Hello and welcome to module 9 of the NetBox ‘Zero-to-Hero’ course. In Module 8: What About Virtualization?, Network Engineer Susan added the required physical servers for the vSphere cluster, created the cluster and added the Virtual Machines. She also defined the services that are running on the VM servers.
In this video, Eric will add the facility power panels and feeds for the new Brisbane branch office, and then also add the PDUs and power cable connections, so all the devices in the new communications cabinet can be powered on.
By the end of this module you will be able to:
If you’d like to follow along with the examples used in this course, it’s super easy to do, and you have a few options:
The software versions used in the video for this module are:
From the official NetBox docs
As part of its DCIM feature set, NetBox supports modeling facility power as discrete power panels and feeds. These are most commonly used to document power distribution within a data center, but can serve more traditional environments as well.
A power panel is the furthest upstream power element modeled in NetBox. It typically represents a power distribution panel (or breaker panel) where facility power is split into multiple discrete circuits, which are modeled as feeds.
Each power panel is associated with a site, and may optionally be associated with a particular location within that site. There is no limit to how many power feeds a single panel can supply, however both of these object types should map to real-world objects.
A power feed represents a discrete power circuit originating from an upstream power panel. Each power feed can be assigned a name, operational status, and various electrical characteristics such as supply (AC or DC), voltage, amperage, and so on.
A device power port can be connected to a power feed via a cable. Only one port can be connected to a feed: Where multiple devices draw power from the same feed, a power distribution unit (PDU) must be modeled as an individual device mapping a power port to multiple power outlets to which the downstream devices can connect
Each power feed in NetBox is assigned a type: primary or redundant. This allows easily modeling redundant power distribution topologies. In scenarios involving only a single, non-redundant power supply, mark all power feeds as primary.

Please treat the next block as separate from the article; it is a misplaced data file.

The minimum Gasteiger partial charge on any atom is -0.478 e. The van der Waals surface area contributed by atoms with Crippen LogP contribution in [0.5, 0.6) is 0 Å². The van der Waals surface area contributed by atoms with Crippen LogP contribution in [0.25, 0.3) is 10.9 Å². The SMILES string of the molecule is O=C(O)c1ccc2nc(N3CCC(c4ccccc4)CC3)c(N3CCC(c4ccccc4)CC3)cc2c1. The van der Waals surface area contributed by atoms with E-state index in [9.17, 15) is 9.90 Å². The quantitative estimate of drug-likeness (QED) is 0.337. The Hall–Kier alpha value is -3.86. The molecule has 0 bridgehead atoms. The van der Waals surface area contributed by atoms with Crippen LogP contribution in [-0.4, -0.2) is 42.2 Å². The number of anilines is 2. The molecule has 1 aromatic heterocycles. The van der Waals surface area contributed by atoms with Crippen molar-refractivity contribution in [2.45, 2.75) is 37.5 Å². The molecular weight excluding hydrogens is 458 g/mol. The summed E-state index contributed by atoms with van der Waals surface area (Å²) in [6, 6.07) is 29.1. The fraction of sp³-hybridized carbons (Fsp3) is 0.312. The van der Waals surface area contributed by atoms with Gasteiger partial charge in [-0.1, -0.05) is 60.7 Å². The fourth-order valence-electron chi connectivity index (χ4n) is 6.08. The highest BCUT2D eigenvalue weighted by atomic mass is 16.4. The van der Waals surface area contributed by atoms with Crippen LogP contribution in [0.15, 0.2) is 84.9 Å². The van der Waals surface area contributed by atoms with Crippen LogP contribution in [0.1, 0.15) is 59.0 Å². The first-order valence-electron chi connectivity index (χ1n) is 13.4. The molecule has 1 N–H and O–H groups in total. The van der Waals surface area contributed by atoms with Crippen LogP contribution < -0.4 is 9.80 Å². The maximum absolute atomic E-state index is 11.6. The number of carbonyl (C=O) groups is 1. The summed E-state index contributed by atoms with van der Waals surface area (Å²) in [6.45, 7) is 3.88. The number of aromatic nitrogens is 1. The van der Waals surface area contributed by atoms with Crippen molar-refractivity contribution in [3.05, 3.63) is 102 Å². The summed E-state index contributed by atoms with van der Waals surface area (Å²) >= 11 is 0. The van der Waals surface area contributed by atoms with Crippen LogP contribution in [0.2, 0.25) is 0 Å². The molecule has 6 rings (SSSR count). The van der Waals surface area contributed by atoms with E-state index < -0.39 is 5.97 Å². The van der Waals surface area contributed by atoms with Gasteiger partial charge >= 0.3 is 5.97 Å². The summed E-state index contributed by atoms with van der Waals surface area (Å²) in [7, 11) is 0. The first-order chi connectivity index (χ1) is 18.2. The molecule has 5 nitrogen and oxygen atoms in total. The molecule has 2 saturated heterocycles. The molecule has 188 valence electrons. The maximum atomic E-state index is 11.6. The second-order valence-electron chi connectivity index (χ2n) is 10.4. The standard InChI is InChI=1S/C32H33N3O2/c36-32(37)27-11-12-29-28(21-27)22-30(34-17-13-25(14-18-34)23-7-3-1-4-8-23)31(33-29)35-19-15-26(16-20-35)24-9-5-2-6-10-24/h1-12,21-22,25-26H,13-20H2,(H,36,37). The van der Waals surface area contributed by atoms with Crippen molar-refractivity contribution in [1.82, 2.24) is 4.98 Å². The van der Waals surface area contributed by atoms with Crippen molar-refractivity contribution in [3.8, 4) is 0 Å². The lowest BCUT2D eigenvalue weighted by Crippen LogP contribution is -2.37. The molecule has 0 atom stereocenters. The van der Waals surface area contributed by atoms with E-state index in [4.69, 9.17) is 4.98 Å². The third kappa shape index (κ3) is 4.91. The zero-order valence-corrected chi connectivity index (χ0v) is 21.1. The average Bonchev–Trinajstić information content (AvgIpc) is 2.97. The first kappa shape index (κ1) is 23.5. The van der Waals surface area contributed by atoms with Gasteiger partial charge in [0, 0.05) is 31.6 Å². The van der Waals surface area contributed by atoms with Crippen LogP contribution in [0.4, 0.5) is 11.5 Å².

Eric has designed the following solution for power in the new Brisbane Comms Room:
There are two power panels provided by the facilities management company:
Each power panel supplies a single power feed (discrete circuit) to the Comms room rack as follows:
|Feed Name||Power Panel||Rack||Type||Supply||Voltage||Amps||Phase|
Two APC (model AP7921B - 16A, 208/230V) PDU’s will be installed in the rack and will connect to the power feeds via a single power port, and each PDU has eight C13 power outlets that can be connected to device power supplies:
|PDU Name||Rack Location|
You can find the YAML definition for this device in the Device Type Library repo.
The following cables will be added for power connections between the devices and the PDUs:
|Device||Power Port||PDU||Power Outlet|
The following cables will be added for power connections between the PDUs and the power feeds:
|PDU||Power Port||Power Feed||Power Panel|
In order to track the power that each of the devices in the rack is consuming, NetBox allows you to model both the Maximum and Allocated Draw, and by doing this for each of the Power Ports on the racked equipment you can track power utilization.
The docs define these fields in the data model as follows:
Maximum Draw - The maximum amount of power this port consumes (in watts).
Allocated Draw - The budgeted amount of power this port consumes (in watts).
All of the device types that have been added to NetBox for the Brisbane project have their Power Port Maximum Draw values already defined in the device type definitions, and Eric has also defined their Allocated Draw values as follows:
|Device||Power Port||Maximum Draw||Allocated Draw|
OK, so that’s the planning work done - let’s make this happen in NetBox!! This video will step you through the whole process from adding the power panels, feeds and PDUs, through to connecting the power cables to the network devices and servers.
If you are following along you can find the CSV data for the PDU devices and the power cable connections in the course Git Repository.
In this module you have learned how NetBox models facility power as discrete power panels and feeds. You also learned how to add Power Distribution Units (PDUs) to supply power to individual devices.
In Module 10: Providers and Circuits you will learn how NetBox models providers and circuits, and how to “connect” circuits directly to device interfaces via cables. You will also add to your Postman collection for NetBox, with some new API calls to add and verify this data programmatically.
If you have any questions as you go through the course then pop on over to the NetBox Zero to Hero channel on the NetDev Community Slack! If you aren’t already a member then you can sign up for free here.